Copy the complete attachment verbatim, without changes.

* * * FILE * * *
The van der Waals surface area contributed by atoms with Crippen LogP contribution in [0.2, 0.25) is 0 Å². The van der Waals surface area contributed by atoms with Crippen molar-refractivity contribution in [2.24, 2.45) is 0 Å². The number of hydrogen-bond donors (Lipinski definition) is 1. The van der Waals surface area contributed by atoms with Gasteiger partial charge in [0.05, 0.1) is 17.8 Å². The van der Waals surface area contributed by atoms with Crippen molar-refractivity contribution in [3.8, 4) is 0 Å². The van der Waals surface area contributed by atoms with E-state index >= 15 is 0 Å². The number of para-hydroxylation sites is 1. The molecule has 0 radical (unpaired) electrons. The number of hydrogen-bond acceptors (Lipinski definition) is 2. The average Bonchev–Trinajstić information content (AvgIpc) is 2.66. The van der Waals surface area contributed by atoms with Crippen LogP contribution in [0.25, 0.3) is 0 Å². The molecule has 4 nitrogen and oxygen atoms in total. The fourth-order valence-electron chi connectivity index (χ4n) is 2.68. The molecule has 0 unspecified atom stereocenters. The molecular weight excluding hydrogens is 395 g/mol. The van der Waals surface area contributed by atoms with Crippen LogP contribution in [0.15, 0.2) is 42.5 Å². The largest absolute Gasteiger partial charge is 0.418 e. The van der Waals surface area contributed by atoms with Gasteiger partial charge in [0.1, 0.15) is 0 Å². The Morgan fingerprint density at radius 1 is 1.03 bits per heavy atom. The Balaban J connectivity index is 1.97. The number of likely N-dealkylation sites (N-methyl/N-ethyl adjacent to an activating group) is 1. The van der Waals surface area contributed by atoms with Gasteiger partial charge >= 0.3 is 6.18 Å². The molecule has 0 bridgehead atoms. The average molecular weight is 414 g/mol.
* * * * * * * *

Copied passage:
The van der Waals surface area contributed by atoms with Crippen LogP contribution in [0.2, 0.25) is 0 Å². The van der Waals surface area contributed by atoms with Crippen molar-refractivity contribution in [2.24, 2.45) is 0 Å². The number of hydrogen-bond donors (Lipinski definition) is 1. The van der Waals surface area contributed by atoms with Gasteiger partial charge in [0.05, 0.1) is 17.8 Å². The van der Waals surface area contributed by atoms with Crippen molar-refractivity contribution in [3.8, 4) is 0 Å². The van der Waals surface area contributed by atoms with E-state index >= 15 is 0 Å². The number of para-hydroxylation sites is 1. The molecule has 0 radical (unpaired) electrons. The number of hydrogen-bond acceptors (Lipinski definition) is 2. The average Bonchev–Trinajstić information content (AvgIpc) is 2.66. The van der Waals surface area contributed by atoms with Crippen LogP contribution in [0.25, 0.3) is 0 Å². The molecule has 4 nitrogen and oxygen atoms in total. The fourth-order valence-electron chi connectivity index (χ4n) is 2.68. The molecule has 0 unspecified atom stereocenters. The molecular weight excluding hydrogens is 395 g/mol. The van der Waals surface area contributed by atoms with Crippen LogP contribution in [0.15, 0.2) is 42.5 Å². The largest absolute Gasteiger partial charge is 0.418 e. The van der Waals surface area contributed by atoms with Gasteiger partial charge in [0.1, 0.15) is 0 Å². The Morgan fingerprint density at radius 1 is 1.03 bits per heavy atom. The Balaban J connectivity index is 1.97. The number of likely N-dealkylation sites (N-methyl/N-ethyl adjacent to an activating group) is 1. The van der Waals surface area contributed by atoms with Gasteiger partial charge >= 0.3 is 6.18 Å². The molecule has 0 bridgehead atoms. The average molecular weight is 414 g/mol.